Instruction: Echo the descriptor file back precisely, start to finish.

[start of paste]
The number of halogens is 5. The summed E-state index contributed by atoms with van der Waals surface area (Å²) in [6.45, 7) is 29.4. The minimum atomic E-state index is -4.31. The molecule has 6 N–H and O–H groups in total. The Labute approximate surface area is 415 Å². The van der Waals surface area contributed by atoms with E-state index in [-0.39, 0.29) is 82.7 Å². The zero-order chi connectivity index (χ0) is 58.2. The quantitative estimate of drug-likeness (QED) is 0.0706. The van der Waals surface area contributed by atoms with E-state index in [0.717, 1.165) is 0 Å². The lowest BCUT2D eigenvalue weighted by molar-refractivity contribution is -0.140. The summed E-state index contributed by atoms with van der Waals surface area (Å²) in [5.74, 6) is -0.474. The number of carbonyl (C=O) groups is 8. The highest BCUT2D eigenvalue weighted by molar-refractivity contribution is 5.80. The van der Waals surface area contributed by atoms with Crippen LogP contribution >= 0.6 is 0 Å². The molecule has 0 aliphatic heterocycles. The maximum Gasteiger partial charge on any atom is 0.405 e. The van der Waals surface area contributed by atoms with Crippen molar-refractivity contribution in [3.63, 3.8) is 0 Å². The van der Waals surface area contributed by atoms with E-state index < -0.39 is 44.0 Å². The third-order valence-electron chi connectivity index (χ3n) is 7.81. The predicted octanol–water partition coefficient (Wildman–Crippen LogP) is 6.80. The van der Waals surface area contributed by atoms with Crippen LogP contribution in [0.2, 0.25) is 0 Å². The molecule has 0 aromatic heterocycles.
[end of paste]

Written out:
The number of halogens is 5. The summed E-state index contributed by atoms with van der Waals surface area (Å²) in [6.45, 7) is 29.4. The minimum atomic E-state index is -4.31. The molecule has 6 N–H and O–H groups in total. The Labute approximate surface area is 415 Å². The van der Waals surface area contributed by atoms with E-state index in [-0.39, 0.29) is 82.7 Å². The zero-order chi connectivity index (χ0) is 58.2. The quantitative estimate of drug-likeness (QED) is 0.0706. The van der Waals surface area contributed by atoms with E-state index in [0.717, 1.165) is 0 Å². The lowest BCUT2D eigenvalue weighted by molar-refractivity contribution is -0.140. The summed E-state index contributed by atoms with van der Waals surface area (Å²) in [5.74, 6) is -0.474. The number of carbonyl (C=O) groups is 8. The highest BCUT2D eigenvalue weighted by molar-refractivity contribution is 5.80. The van der Waals surface area contributed by atoms with Crippen LogP contribution >= 0.6 is 0 Å². The molecule has 0 aliphatic heterocycles. The maximum Gasteiger partial charge on any atom is 0.405 e. The van der Waals surface area contributed by atoms with Crippen molar-refractivity contribution in [3.63, 3.8) is 0 Å². The van der Waals surface area contributed by atoms with E-state index < -0.39 is 44.0 Å². The third-order valence-electron chi connectivity index (χ3n) is 7.81. The predicted octanol–water partition coefficient (Wildman–Crippen LogP) is 6.80. The van der Waals surface area contributed by atoms with Crippen LogP contribution in [0.2, 0.25) is 0 Å². The molecule has 0 aromatic heterocycles.